But when they saw him walking on the water, they cried out in terror, thinking he was a ghost. They were all terrified when they saw him. But Jesus spoke to them at once. “Don’t be afraid,” he said. “Take courage! I am here!” Then he climbed into the boat, and the wind stopped. They were totally amazed, for they still didn’t understand the significance of the miracle of the loaves. Their hearts were too hard to take it in. [Mark 6:49-52 (NLT)]
After feeding a multitude with little more than a handful of food, Jesus sent the disciples across the Sea of Galilee to Bethsaida. He stayed behind to send the people home and then, exhausted, went into the mountains to pray. During the fourth watch (somewhere between 3:00 and 6:00 AM), Jesus looked out at the water and saw that the disciples were struggling against the wind and waves to keep the boat on course. Seeing their trouble, he walked on the water toward them. Instead of being pleased to see Him, the disciples were alarmed and frightened!
By this point in the ministry of Jesus, He had restored a deformed hand; exorcised numerous demons; healed a paralyzed man, a bleeding woman, lepers and even Peter’s mother-in-law among others; raised a girl from the dead; calmed a storm with a few words; and fed a multitude with just a few loaves and fish. What part of these miracles didn’t they get? They shouldn’t have been surprised by Jesus’s appearance; they should have expected it! If someone can still storms and create food, He certainly can walk on water; those are things only God can do!
Sometimes, I wonder if we’re any different than the disciples. Do we have trouble believing what is so obvious? Knowing the end of the story, of course, it’s easier for us; the disciples came in at the beginning and didn’t know how it would end. Nevertheless, that Jesus was more than a wise, kind and gifted healer but actually God in a man’s body is an overwhelming concept for many and remains a barrier to their belief.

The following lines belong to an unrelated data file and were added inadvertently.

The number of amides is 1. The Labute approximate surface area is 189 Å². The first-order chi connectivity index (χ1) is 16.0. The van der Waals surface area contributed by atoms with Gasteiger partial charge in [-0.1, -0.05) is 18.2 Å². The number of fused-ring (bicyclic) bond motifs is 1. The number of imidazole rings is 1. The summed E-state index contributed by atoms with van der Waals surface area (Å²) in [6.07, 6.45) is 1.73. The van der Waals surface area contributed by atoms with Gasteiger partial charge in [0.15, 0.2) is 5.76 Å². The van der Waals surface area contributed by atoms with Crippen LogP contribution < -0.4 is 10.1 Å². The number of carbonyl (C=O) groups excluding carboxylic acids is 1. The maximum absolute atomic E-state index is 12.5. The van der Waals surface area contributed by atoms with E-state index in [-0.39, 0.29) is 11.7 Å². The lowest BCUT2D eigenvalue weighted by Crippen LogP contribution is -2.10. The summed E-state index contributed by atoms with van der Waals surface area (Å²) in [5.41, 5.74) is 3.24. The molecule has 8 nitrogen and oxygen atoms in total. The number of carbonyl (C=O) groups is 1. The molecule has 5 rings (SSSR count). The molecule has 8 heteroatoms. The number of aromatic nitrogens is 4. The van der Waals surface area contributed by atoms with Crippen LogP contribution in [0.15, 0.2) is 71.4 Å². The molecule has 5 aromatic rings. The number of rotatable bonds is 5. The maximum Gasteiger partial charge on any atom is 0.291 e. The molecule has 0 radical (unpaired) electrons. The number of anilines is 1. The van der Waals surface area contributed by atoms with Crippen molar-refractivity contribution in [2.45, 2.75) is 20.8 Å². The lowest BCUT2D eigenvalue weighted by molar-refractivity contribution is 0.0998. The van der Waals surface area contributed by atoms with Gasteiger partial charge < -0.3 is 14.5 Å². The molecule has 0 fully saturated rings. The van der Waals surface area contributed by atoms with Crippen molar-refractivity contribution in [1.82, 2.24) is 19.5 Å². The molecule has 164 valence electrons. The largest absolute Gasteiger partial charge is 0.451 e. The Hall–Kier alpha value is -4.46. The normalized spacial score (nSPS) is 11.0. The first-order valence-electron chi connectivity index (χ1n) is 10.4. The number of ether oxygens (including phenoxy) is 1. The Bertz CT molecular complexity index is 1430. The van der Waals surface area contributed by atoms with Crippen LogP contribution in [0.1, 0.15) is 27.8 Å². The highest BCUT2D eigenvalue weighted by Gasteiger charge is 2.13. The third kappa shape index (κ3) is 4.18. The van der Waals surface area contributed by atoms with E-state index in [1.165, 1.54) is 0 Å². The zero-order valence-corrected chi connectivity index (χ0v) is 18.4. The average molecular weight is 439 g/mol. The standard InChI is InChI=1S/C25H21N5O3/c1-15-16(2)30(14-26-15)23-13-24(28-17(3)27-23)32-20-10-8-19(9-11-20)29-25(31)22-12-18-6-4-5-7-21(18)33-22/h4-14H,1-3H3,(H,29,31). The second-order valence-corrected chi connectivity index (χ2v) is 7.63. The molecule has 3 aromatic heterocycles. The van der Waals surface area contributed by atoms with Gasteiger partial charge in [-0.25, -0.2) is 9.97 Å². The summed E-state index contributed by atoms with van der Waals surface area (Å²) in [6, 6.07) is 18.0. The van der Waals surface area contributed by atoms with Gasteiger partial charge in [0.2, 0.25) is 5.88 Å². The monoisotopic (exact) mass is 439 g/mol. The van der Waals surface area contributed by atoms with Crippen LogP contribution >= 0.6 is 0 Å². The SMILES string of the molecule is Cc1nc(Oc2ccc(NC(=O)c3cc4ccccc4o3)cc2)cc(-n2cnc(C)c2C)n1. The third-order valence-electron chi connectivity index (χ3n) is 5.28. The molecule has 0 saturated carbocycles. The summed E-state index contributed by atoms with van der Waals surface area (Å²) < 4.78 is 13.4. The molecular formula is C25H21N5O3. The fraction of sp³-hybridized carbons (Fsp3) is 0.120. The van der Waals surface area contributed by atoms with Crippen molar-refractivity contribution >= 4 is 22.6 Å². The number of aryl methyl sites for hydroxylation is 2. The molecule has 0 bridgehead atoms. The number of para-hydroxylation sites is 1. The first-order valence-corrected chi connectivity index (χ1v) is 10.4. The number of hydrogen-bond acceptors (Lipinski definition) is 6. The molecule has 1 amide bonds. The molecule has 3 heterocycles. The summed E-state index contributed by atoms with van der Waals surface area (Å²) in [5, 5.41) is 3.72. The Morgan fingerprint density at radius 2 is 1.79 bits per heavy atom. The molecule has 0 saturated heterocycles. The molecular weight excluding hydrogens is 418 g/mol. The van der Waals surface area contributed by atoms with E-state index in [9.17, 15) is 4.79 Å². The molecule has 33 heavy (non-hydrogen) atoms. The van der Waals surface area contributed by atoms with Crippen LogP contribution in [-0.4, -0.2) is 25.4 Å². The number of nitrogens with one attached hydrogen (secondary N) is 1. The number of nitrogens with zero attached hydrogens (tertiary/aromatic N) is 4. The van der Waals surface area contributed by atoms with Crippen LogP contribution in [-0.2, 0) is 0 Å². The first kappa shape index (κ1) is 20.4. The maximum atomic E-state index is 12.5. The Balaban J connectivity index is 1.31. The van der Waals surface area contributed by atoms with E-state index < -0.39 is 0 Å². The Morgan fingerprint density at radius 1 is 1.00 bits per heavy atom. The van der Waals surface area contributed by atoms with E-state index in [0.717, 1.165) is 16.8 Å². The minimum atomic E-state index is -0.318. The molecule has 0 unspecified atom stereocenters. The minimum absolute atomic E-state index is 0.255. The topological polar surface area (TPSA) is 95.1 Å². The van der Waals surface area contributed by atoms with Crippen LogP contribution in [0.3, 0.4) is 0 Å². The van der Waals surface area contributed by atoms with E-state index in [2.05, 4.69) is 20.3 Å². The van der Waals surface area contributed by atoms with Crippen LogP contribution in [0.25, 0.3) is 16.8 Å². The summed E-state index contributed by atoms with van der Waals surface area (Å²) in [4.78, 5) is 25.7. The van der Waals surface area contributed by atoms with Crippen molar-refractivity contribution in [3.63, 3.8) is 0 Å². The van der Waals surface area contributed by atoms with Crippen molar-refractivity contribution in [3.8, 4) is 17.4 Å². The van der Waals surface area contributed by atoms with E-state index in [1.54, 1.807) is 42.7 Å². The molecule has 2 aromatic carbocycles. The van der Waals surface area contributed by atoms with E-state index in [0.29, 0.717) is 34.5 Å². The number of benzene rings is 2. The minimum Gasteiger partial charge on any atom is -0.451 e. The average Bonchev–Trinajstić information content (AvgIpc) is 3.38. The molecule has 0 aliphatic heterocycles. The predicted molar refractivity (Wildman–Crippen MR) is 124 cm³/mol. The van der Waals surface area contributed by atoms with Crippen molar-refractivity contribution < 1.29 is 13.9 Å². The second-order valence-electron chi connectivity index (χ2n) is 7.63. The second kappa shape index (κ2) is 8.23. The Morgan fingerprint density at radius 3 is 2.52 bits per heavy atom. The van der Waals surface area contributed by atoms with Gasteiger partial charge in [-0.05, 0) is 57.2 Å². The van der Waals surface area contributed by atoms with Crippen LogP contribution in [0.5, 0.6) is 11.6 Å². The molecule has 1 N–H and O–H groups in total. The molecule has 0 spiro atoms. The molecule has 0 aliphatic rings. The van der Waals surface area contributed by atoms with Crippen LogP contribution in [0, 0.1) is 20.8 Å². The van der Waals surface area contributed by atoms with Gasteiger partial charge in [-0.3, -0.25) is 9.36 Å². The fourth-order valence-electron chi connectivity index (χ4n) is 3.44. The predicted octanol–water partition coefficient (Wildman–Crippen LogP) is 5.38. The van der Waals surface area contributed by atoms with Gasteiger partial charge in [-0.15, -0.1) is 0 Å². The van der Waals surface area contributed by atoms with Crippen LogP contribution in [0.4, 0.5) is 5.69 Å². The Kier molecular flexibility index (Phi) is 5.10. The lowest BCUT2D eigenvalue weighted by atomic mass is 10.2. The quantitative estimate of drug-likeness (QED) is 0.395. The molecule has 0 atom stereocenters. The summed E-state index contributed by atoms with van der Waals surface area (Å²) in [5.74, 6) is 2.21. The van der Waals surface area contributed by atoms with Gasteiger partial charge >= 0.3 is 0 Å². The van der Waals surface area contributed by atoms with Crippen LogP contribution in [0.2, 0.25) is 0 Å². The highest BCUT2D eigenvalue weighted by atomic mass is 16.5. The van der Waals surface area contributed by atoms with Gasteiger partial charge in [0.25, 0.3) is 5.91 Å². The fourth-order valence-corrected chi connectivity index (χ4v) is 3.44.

Jesus certainly didn’t fit the disciples’ expectations and, sometimes, He doesn’t fit ours. They pictured the Messiah as a conquering warrior and judge but Jesus was the opposite; He spoke of mercy, love, and forgiveness rather than vengeance. While we don’t expect Jesus to slay our enemies, we often think of Him as a sort of cosmic vending machine where we put in a prayer (or make an offering) and out comes whatever it is we want. Like those who expected a military leader, we find ourselves disappointed.
I wonder if the disciples simply were afraid to believe. Just imagine their discussion in the boat that evening as they tried to understand how Jesus managed to feed thousands. They must have wondered what it would mean for them if Jesus really was the Messiah. Would His mission end up as did the failed Messianic movement led by Judas of Galilee: the leader dead and his followers scattered? They weren’t soldiers; they were common working men and Simon was the only Zealot among them. Would they end up headless as did John the Baptist? Did they wonder what Jesus would expect of them? Do we hesitate to accept Jesus because we’re afraid of what He will ask of us? Mark tells us that the hearts of the disciples “were too hard to take it in.” Even knowing all that Jesus had done, they didn’t yet believe.
Almighty God, through the power of your Holy Spirit, open our hearts and minds to your holy truth.